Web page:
I’m a big fan of the fact that the gold supply is severely limited, and no doubt you are too. After all, that’s one of the things that makes gold worth investing in.
Another is the fact that aside from its popularity as jewelry (the fate of two-thirds of the entire supply), gold is an incredibly useful industrial metal. Among other things, nothing conducts electricity better; it doesn’t tarnish; it’s a good chemical catalyst; and it even has medical uses.
We’re finding more and more uses for gold — so many that commercial uses are increasingly eating up the estimated 2,800 metric tons mined annually. Even though each individual iteration requires tiny amounts of the metal, it all builds up over time.
Now, add to that the fact that about 60% of all accessible gold is already above the ground and in circulation. Gold is getting harder and harder to find, and it costs more and more to produce. As an investor, all that should make your heart flutter with joy.
The Point Here
Gold bullion in all forms will eventually become more valuable as a natural process of demand exceeding supply. Even if we melt down all the gold jewelry and teeth for more practical uses (which will never happen) we’re eventually going to run short.
The only way that will change is if we find some cheap, plentiful alternative (haven’t yet) or we somehow increase the gold supply. The latter isn’t likely to happen in the foreseeable future — but do you know why?
Part of the problem is that gold is simply vanishingly rare. Like any element heavier than iron, it can only be forged in the fires of a supernova: the explosion of star much larger than our sun. This seeds the surrounding cosmic dust clouds with a tiny percentage of gold atoms.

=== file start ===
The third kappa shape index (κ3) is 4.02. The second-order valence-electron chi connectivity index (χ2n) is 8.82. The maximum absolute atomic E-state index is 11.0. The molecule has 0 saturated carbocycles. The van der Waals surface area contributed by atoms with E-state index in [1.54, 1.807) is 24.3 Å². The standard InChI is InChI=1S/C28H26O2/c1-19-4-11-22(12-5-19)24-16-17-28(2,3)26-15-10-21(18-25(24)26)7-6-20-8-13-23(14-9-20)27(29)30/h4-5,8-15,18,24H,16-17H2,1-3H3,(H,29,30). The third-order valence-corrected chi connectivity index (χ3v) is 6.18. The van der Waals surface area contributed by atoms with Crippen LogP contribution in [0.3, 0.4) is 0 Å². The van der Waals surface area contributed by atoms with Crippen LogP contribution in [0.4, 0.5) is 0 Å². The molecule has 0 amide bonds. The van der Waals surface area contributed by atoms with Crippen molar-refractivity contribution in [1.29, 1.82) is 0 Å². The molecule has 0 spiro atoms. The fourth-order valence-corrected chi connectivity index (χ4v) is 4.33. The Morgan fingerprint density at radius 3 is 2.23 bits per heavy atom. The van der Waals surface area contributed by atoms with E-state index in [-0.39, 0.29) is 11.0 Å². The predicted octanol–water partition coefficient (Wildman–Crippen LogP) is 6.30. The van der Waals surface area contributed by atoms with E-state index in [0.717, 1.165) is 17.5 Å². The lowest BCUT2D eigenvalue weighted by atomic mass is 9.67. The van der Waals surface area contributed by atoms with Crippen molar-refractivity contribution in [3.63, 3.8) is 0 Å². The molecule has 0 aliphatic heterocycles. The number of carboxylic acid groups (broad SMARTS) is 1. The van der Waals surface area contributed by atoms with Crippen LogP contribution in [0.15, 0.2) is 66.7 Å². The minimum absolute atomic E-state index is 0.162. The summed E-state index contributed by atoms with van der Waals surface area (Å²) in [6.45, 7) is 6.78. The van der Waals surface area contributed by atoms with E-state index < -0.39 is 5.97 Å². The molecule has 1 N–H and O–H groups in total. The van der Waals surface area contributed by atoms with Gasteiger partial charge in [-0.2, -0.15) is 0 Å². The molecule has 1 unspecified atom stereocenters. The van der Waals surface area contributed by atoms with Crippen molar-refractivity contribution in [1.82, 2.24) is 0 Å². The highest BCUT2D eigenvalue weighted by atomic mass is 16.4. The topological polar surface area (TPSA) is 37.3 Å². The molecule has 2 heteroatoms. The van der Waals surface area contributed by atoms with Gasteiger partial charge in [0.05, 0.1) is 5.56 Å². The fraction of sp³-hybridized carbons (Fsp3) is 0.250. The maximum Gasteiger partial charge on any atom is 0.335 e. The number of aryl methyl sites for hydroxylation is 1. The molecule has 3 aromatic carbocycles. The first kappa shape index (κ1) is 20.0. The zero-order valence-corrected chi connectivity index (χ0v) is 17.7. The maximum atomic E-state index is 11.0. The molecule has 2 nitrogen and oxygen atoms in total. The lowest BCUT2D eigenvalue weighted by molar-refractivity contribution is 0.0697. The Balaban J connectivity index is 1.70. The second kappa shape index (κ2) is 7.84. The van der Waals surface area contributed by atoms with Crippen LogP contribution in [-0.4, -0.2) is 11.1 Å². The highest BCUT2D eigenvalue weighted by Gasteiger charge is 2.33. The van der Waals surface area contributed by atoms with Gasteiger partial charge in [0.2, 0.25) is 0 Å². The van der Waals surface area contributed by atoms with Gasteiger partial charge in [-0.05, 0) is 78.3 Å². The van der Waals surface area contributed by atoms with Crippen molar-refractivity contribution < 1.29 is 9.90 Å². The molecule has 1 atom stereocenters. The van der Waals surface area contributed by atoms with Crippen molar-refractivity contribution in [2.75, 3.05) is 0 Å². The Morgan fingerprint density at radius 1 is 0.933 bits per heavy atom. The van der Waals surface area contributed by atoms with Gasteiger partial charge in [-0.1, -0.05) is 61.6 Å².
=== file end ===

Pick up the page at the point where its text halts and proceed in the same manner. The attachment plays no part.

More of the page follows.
Eventually, those dust clouds collapse under their own gravity to form new stars and their planets. Now, a planet the size of Earth is a pretty big place, and even though gold is very rare, scientists have estimated that if it had stayed on the surface of the proto-Earth, it would have formed a layer about 13 feet thick.
So far, the extant above-ground gold supply is enough to make a cube about sixty feet on a side. So what happened to that 13-foot layer of gold plating? Where did it all go?
Simple enough: While the Earth was still molten, it sank to the world’s core, along with most other metals. At best, only a trace remained in the crust.
And here’s something interesting: according to a paper recently published in research journal Nature, the gold we mine isn’t native to Earth anyway. Apparently, there was a rain of meteors around 200 million years ago that gifted the world with all our accessible sources of precious metals.
That’s wonderful news for investors, because it means that once we’ve mined out those accessible deposits, there won’t be any “new” gold until we a) learn to whip it up cheaply in a nuclear reactor; b) figure out how to drill down to the Earth’s core and mine it; or c) go out into space and find the source of those meteors.
While I’m as optimistic as the next guy, I don’t see how we’ll be able to manage any of those things profitably in the next hundred years. They’ll happen, I’m sure — but not yet. So invest in gold as much as you can, because the gold supply isn’t likely to expand much farther anytime soon.